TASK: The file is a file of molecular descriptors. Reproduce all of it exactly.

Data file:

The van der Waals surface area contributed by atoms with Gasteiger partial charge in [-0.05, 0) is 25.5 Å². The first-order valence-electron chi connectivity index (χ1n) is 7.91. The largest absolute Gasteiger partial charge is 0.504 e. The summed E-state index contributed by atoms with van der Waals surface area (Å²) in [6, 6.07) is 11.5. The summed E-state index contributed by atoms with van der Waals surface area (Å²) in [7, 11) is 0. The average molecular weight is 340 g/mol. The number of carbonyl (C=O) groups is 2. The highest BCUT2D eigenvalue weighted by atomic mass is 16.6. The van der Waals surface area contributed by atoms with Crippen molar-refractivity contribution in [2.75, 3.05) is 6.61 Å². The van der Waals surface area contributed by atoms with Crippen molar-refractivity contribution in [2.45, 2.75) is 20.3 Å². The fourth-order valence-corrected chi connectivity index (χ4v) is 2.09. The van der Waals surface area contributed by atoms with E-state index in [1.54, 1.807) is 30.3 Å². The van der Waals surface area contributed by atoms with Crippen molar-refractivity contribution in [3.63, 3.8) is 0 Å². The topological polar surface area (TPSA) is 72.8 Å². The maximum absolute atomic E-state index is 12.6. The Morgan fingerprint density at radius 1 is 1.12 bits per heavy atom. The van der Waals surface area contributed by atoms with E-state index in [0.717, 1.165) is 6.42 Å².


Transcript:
The van der Waals surface area contributed by atoms with Gasteiger partial charge in [-0.05, 0) is 25.5 Å². The first-order valence-electron chi connectivity index (χ1n) is 7.91. The largest absolute Gasteiger partial charge is 0.504 e. The summed E-state index contributed by atoms with van der Waals surface area (Å²) in [6, 6.07) is 11.5. The summed E-state index contributed by atoms with van der Waals surface area (Å²) in [7, 11) is 0. The average molecular weight is 340 g/mol. The number of carbonyl (C=O) groups is 2. The highest BCUT2D eigenvalue weighted by atomic mass is 16.6. The van der Waals surface area contributed by atoms with Crippen molar-refractivity contribution in [2.75, 3.05) is 6.61 Å². The van der Waals surface area contributed by atoms with Crippen molar-refractivity contribution in [2.45, 2.75) is 20.3 Å². The fourth-order valence-corrected chi connectivity index (χ4v) is 2.09. The van der Waals surface area contributed by atoms with E-state index in [1.54, 1.807) is 30.3 Å². The van der Waals surface area contributed by atoms with Crippen molar-refractivity contribution in [3.63, 3.8) is 0 Å². The topological polar surface area (TPSA) is 72.8 Å². The maximum absolute atomic E-state index is 12.6. The Morgan fingerprint density at radius 1 is 1.12 bits per heavy atom. The van der Waals surface area contributed by atoms with E-state index in [0.717, 1.165) is 6.42 Å².